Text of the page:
“While I appreciate the concept behind the Christian princess, Scripture doesn’t talk about God’s children as princes or princesses.”
As the mother of two little girls (and none of us live under rocks), I’ve been mulling over the princess thing for a while. On the one hand, I think dressing up and make up and girly things like Hello Kitty are super fun. On the other hand, I hold at least vaguely feminist convictions, and while I happen to be somewhat traditionally feminine, I prefer to see gender as a continuum rather than a prescription.
In my personal history, I can’t exactly overlook the tremendous debt I owe to feminist legislation like Title IX that makes my generation significantly more likely to be athletes than our fore-mothers. I also really like the film Snow White, and while I can live without the other Disney princesses, I just don’t want to give her up, so I try to spin her as “outdoorsy.” And what a soprano! Sure. I think this is what post-structuralists call a fragmented self.
In any case, I agree with the porcine former-princess Olivia in Ian Falconer’s Olivia and the Fairy Princesses that the princess thing gets a bit overdone, and tends toward uniformity rather than uniqueness, which seems sort of anti-princess, right? If you’re looking for more real-world credibility, consider Supreme Court Justice Sonia Sotomayor’s remarks on Sesame Street, where she told Abby, “Pretending to be a princess is fun, but it is definitely not a career.”
That quote has me thinking in a lot of directions, first with regard to the “Christian princess” syndrome. A Google search for “Christian princess” brings up an array of products, testimonials related to purity balls, and a “princess prep school”-themed Sunday school, among others. Most of these emphasize being a spiritual daughter of the King of Kings, thus (by that logic) making all Christian females princesses. I just don’t see this argument working for boys, because boys don’t want to be princes. Princes seem relatively generic, and, as Neil Gaiman claims in his poem “Boys and Girls Together,” “In stories, even princes don’t want to be princes.”While I appreciate the concept behind the Christian princess (the one about being fully embraced as a child of God and still delighting in culturally significant expressions of femininity), Scripture doesn’t talk about God’s children as princes or princesses. Children, heirs, adoptees, servants, but not princes or princesses. So what happens when, in the midst of a cultural obsession with being royalty (but not the kind that actually has political or governmental responsibilities), we take this role on for ourselves? Where does that place us in relationship to the King of Kings?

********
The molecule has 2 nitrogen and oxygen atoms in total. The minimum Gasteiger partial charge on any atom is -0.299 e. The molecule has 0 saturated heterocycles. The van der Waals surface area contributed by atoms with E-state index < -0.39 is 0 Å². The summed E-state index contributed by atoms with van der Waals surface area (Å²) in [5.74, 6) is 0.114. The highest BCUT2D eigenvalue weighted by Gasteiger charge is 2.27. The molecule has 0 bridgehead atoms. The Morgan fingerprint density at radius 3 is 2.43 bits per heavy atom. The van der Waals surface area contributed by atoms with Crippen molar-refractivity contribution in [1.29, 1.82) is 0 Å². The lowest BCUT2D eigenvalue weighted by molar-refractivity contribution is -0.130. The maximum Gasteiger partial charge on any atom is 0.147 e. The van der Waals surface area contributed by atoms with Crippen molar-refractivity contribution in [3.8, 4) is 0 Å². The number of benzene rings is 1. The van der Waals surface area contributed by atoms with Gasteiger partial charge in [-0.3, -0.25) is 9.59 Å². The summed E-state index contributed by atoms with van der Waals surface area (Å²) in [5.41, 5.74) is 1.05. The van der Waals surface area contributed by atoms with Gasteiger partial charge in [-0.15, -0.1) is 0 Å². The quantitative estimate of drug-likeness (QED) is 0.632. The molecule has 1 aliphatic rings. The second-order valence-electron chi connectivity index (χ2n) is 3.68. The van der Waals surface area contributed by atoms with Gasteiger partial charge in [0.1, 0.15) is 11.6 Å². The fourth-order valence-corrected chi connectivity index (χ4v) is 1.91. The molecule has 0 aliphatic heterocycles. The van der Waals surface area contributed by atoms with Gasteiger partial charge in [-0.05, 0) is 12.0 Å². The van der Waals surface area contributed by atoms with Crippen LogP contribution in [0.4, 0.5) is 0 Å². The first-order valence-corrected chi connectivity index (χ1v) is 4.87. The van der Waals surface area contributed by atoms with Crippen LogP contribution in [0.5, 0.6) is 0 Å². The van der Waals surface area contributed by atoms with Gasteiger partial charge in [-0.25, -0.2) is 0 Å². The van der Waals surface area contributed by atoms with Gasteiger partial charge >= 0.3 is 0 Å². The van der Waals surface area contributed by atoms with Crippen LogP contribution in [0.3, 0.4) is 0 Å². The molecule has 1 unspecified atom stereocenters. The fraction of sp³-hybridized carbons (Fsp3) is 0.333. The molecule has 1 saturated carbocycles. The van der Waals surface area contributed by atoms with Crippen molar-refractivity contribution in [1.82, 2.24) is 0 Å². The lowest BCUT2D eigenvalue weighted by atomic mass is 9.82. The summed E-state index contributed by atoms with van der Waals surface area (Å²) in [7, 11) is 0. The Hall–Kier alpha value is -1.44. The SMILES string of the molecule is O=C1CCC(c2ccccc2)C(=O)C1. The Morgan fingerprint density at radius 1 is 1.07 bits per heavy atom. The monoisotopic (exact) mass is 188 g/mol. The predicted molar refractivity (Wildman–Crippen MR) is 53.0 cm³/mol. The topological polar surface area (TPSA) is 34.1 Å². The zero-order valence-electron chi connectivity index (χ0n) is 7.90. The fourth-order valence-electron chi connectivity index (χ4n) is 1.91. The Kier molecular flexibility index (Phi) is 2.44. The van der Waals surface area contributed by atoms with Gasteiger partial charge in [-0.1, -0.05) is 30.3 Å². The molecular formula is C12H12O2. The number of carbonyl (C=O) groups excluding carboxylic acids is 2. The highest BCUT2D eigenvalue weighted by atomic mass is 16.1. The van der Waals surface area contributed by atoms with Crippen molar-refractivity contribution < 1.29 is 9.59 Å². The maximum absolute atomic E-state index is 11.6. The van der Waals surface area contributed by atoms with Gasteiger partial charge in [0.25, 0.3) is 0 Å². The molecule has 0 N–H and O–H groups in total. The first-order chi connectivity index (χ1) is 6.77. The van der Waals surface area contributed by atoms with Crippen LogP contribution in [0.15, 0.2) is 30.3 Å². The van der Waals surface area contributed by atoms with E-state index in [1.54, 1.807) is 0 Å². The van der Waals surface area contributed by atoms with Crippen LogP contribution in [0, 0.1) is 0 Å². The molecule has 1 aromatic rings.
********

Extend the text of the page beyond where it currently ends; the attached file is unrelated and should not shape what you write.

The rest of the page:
My second concern comes from Sotomayor’s emphasis on careers, defined as “a job you train for, or prepare for and plan on doing for a long time.” Princess is not a viable career option for most of us. Where, I wonder, does that leave me? I think Sotomayor makes a great point, but I also think, given the context, I don’t actually have a career. I teach part time at a university (something I definitely trained for, and hope to do for a long time, but I am contingent labor). I write, something I also trained for and hope to do for a long time, but also not something that, at this point, earns me a living wage. I realize economics are not part of Sotomayor’s definition, yet most of us would ascribe some sort of financial component to the word career. I spend (there’s that economic metaphor again) most of my time mothering, but all of my training for that life-long endeavor is on the ground. No licensing required! There are benefits and drawbacks to viewing motherhood as a career, yet few fathers seem eager to pronounce fatherhood (or even parenthood more generally) as their career, which speaks volumes about the gendered implications of work and relationships, time in public and private spheres, financial and social recognition for the jobs we do, and the kinds of care we invest with value (more economic metaphors!).
To return to Gaiman’s “Boys and Girls Together,” he writes:
None of them know that one day, in their turn,
Boys and girls will find themselves become bad kings
or wicked stepmothers,
aged woodcutters, ancient shepherds, mad crones and wise-women,
to stand in shadows, see with cunning eyes:
The girl, still waiting calmly for her prince.
The boy, lost in the night, out on the moors.
The problem with princesses is that they grow up. Even Olivia ultimately decides it’s better to be queen. But there’s no room for a Christian queen. Definitely not another Christian King, given the standard theological framework. We need our metaphors to come to spiritual maturity. I love playing princesses with my daughters, but I want more than that for them, more even than careers. I want a vocation grounded in their relationships with the King of Kings, an evolving and eternal effort to be the unique people God created them to be.